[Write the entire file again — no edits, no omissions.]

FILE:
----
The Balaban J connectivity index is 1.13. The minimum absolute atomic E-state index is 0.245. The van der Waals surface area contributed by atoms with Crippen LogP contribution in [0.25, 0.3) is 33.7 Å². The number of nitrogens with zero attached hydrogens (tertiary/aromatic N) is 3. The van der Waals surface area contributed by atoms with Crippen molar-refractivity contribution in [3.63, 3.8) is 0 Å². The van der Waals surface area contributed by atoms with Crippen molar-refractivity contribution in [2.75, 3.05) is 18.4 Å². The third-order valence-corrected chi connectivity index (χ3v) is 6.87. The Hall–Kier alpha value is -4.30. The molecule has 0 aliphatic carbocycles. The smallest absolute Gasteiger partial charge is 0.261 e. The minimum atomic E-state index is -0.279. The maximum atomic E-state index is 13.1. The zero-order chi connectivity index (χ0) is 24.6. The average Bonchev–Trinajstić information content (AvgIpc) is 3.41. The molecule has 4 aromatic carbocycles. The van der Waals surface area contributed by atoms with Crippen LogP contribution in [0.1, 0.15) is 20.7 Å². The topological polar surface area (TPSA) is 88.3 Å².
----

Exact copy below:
The Balaban J connectivity index is 1.13. The minimum absolute atomic E-state index is 0.245. The van der Waals surface area contributed by atoms with Crippen LogP contribution in [0.25, 0.3) is 33.7 Å². The number of nitrogens with zero attached hydrogens (tertiary/aromatic N) is 3. The van der Waals surface area contributed by atoms with Crippen molar-refractivity contribution in [3.63, 3.8) is 0 Å². The van der Waals surface area contributed by atoms with Crippen molar-refractivity contribution in [2.75, 3.05) is 18.4 Å². The third-order valence-corrected chi connectivity index (χ3v) is 6.87. The Hall–Kier alpha value is -4.30. The molecule has 0 aliphatic carbocycles. The smallest absolute Gasteiger partial charge is 0.261 e. The minimum atomic E-state index is -0.279. The maximum atomic E-state index is 13.1. The zero-order chi connectivity index (χ0) is 24.6. The average Bonchev–Trinajstić information content (AvgIpc) is 3.41. The molecule has 4 aromatic carbocycles. The van der Waals surface area contributed by atoms with Crippen LogP contribution in [0.1, 0.15) is 20.7 Å². The topological polar surface area (TPSA) is 88.3 Å².